Anne Baxter

From Academic Kids

Missing image
Anne Baxter in The Blue Gardenia (1953)

Anne Baxter (May 7, 1923December 12, 1985) was an American actress. Born in Michigan City, Indiana, her maternal grandfather was architect Frank Lloyd Wright. Baxter's father was a prominent executive with the Seagrams Distillery Co. and she was raised in New York City amidst luxury and sophistication. At age 10, Baxter attended a Broadway play starring Helen Hayes, and was so impressed that she declared to her family that she wanted to become an actress. By the age of 13, Anne had appeared on Broadway. During this period, Baxter learned her acting craft as a student of the famed teacher, Madame Maria Ouspenskaya.

Baxter had screen-tested for the role of Mrs. DeWinter in Rebecca, but lost out to Joan Fontaine because director Alfred Hitchcock considered her "too young" for the role. The strength of that first foray into movie acting secured the then sixteen-year-old Baxter a seven year contract with The Fox Film Co. which later became 20th Century Fox. Her first movie role was in 20 Mule Team in 1940. She was chosen by Orson Welles to appear in The Magnificent Ambersons, based on the novel by Booth Tarkington. Baxter didn't have a starring role until The Razor's Edge in 1946, for which she won the Academy Award for Best Supporting Actress.

In 1950 she was chosen to co-star in All About Eve, largely because of a resemblance to Claudette Colbert, who had initially been chosen to co-star in the film. Baxter received a nomination for Best Actress for the role.

In the 50s, Baxter was married to and then divorced from actor John Hodiak. That union produced Baxter's oldest daughter Katrina. In 1961, Baxter and her second husband, Randolph Galt, left the United States to live and raise their kids on a cattle station in the Australian Outback. She told the story in her memoir Intermission: A True Story. In the book, Anne Baxter blamed the failure of her first marriage to Hodiak on herself. Though her second marriage to Galt did not last much longer, Baxter and Galt were blessed with two daughters together: Melissa and Maginel.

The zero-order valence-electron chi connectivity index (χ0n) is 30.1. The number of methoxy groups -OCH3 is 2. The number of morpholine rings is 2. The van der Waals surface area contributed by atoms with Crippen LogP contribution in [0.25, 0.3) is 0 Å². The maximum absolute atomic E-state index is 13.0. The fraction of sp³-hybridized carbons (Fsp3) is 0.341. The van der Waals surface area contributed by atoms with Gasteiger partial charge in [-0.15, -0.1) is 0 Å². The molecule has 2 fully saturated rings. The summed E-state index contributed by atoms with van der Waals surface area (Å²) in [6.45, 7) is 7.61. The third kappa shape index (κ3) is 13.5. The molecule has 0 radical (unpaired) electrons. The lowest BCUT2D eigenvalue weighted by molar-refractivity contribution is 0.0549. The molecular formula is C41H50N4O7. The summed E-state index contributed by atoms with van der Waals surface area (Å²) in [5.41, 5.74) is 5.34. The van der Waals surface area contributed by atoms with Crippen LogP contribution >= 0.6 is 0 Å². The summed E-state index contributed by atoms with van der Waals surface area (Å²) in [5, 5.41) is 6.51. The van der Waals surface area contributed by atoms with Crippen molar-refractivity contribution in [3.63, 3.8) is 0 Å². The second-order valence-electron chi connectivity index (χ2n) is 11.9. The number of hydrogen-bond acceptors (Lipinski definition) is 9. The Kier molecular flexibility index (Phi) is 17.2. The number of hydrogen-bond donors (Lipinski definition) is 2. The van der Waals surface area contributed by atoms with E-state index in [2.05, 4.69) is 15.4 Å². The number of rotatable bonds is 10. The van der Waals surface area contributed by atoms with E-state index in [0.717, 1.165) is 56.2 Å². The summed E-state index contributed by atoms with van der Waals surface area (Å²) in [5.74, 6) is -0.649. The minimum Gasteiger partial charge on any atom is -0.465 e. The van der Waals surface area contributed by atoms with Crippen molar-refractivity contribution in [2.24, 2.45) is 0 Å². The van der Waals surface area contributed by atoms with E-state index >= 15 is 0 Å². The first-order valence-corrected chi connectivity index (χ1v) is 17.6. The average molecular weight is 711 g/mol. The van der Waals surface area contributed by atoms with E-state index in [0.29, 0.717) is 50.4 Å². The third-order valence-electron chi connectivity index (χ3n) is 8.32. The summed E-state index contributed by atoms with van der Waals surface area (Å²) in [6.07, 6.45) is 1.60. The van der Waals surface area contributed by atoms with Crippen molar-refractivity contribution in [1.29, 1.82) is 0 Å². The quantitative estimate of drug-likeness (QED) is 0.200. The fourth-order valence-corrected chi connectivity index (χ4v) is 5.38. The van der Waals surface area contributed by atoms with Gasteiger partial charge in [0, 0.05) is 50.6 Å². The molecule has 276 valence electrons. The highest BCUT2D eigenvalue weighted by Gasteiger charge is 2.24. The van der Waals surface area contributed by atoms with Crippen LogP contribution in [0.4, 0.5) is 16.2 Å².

The role of Eve Harrington is, of course, Anne Baxter's enduring legacy. In an ironic twist, Baxter appeared again on Broadway during the 70s, in Applause, the musical version of All About Eve, but finally in the "Margo Channing" role (she was replacing Lauren Bacall, who won a Tony Award in the role). Bette Davis tells, in one of her biographies, of attending one such performance by Baxter to their mutual delight. In the 70s, Baxter was a frequent guest and stand-in host on the popular daytime TV talk-fest, The Mike Douglas Show, as Baxter and Douglas were the best of friends. Also during that decade, Baxter was married again in 1977, briefly to David Klee, a prominent stockbroker, but then she was abrubtly widowed with his sudden death to illness. Baxter never again married.

In 1983, she starred in the television series Hotel after ironically replacing Bette Davis in the cast after Davis took ill. Baxter has a star on the Hollywood Walk of Fame at 6741 Hollywood Blvd.

Ms. Baxter was survived upon her passing by her three adult daughters. A footnote is that Ms. Baxter was a lifelong friend of the late costume-designer, Edith Head. Upon Ms. Head's death in 1981, Baxter's daughter Melissa was bequethed Ms. Head's extraordinary collection of jewelry. Melissa Galt today works as an interior designer in Atlanta. Baxter's daughter Katrina Hodiak ultimately married and had children. Baxter's daughter Maginel Galt is purported today to be a Catholic nun living and working in Rome, Italy.



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